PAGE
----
‘My admission was a miracle, possible only in JNU’

Print edition : March 18, 2016

During my one-year stay at the University of Roorkee (now IITR), where I had joined the B.E. (Mechanical Engineering) stream in 1971, I realised that my heart was not in the study of science although I was, and still am, very fond of mathematics and physics. As I had already passed BSc (Part I) before going to Roorkee, I went back to my town, Najibabad, situated in the foothills of Garhwal in Bijnor district of western Uttar Pradesh (U.P.), to finish the degree, which used to be a two-year course in those days. I had made up my mind to do an M.A. in either political science or history, although I knew nothing about these disciplines.

It was by sheer chance that in June 1973 I spotted a newspaper advertisement inviting applications for the M.A. course in Jawaharlal Nehru University (JNU), whose name I had never heard before. However, as it offered a to-and-fro second-class railway ticket to appear for an interview and the possibility of a merit-cum-means scholarship, I promptly responded and opted for an M.A. in Ancient Indian History.

On the day of the interview, I reached the JNU old campus nearly two hours late, as not many autorickshaw drivers knew where it was. I was sent to a waiting room where a group of boys and girls was discussing history in English.

I found out that there were only 20 seats and nearly 80 applicants had been interviewed in the previous four days. Ours was the last batch of interviewees. As I could hardly speak English and had never studied history, I obviously stood no chance. I went to the office of the Centre for Historical Studies to claim my train fare but was told that I could get it only after appearing for the interview. So, I went in when my name was called out. As I had no hopes, there was no possibility of getting disappointed. I was blissfully unaware of the names of the past or present historians or their works. This ignorance made me absolutely fearless. The interview board was chaired by Romila Thapar and, if I can recall correctly, its other members included Suvira Jaiswal, Sabyasachi Bhattacharya, Muzaffar Alam, Majid Siddiqui and B.D. Chattopadhyaya. But, I knew absolutely nothing about them.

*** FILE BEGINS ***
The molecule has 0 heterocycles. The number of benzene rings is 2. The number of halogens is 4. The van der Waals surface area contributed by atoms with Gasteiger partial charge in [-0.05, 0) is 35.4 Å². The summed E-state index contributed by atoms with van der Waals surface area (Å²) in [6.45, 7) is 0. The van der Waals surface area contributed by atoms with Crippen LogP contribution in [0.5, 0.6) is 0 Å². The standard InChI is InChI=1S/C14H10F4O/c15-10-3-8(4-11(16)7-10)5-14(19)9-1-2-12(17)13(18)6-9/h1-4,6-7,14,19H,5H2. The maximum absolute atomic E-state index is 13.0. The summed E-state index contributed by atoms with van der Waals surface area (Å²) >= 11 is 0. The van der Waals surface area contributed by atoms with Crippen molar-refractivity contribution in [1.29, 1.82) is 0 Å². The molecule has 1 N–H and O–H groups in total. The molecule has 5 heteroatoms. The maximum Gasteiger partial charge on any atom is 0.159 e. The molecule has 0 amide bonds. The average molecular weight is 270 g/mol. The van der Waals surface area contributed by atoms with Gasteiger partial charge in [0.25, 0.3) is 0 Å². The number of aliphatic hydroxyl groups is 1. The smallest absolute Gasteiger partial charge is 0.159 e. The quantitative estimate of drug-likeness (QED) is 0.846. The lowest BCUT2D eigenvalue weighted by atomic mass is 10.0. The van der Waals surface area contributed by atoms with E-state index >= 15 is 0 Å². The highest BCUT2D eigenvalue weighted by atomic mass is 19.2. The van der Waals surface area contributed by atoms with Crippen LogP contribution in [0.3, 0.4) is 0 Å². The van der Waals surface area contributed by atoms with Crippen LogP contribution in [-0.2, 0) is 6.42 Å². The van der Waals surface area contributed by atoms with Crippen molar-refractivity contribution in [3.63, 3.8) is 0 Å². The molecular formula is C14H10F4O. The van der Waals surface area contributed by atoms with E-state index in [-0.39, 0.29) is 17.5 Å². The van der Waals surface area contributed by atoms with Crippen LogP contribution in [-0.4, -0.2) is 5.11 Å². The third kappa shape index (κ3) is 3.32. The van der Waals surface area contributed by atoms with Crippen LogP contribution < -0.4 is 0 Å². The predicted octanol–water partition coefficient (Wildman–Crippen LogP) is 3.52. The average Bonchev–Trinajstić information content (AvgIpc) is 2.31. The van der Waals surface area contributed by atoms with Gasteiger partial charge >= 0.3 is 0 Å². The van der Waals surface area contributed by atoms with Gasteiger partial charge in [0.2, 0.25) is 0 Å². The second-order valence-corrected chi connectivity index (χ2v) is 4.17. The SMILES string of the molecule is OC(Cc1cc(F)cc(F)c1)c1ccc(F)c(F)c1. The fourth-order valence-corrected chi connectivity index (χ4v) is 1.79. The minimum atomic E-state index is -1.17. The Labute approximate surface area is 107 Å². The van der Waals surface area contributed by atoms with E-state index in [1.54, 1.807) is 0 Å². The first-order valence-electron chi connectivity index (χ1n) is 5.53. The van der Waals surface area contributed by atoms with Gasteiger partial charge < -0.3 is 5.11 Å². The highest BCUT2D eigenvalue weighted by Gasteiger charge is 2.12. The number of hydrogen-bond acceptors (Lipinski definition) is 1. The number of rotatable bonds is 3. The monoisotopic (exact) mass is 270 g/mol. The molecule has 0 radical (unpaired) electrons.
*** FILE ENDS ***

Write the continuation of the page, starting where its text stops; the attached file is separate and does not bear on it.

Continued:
Just as Romila Thapar began to ask me a question, I said that I had two requests to make. As my application form made it clear, I had never studied history. So, I should not be asked questions about which battle took place in which year. Moreover, I came from a small U.P. town where nobody spoke English. Therefore, I would answer in Hindi. My requests were met with a stunned silence that lasted for at least 30 seconds and was shattered by a loud burst of laughter. Since I had no hopes of getting admission and wanted only my train fare, it made no impression on me.

However, to save an impossible situation, Romila Thapar asked me if that was so, why I wanted to study history. I gave some vague replies and spoke in Hindi. She asked me what I was reading those days. A few days ago, I had bought a book titled Issues in Western Philosophy and had started reading it without understanding much. So, I mentioned it. With a pride that only a teenager can have, I also said that I was a Hindi poet. This attracted the attention of Suvira Jaiswal, who asked me about Hindi literature. Then the others posed general questions relating to history. The interview lasted nearly 40 minutes. I emerged from the room happy because now I could claim my train fare.

It came as a major shock to me when I was informed that I had got admission. Much later I realised that it could happen only because the faculty appreciated the value of interdisciplinary approach, placed a great deal of emphasis on helping those who, like me, had been adversely affected because of their circumstances, and felt genuinely responsible towards society at large.

My admission was nothing short of a miracle. Such miracles were possible only in JNU.

Kuldeep Kumar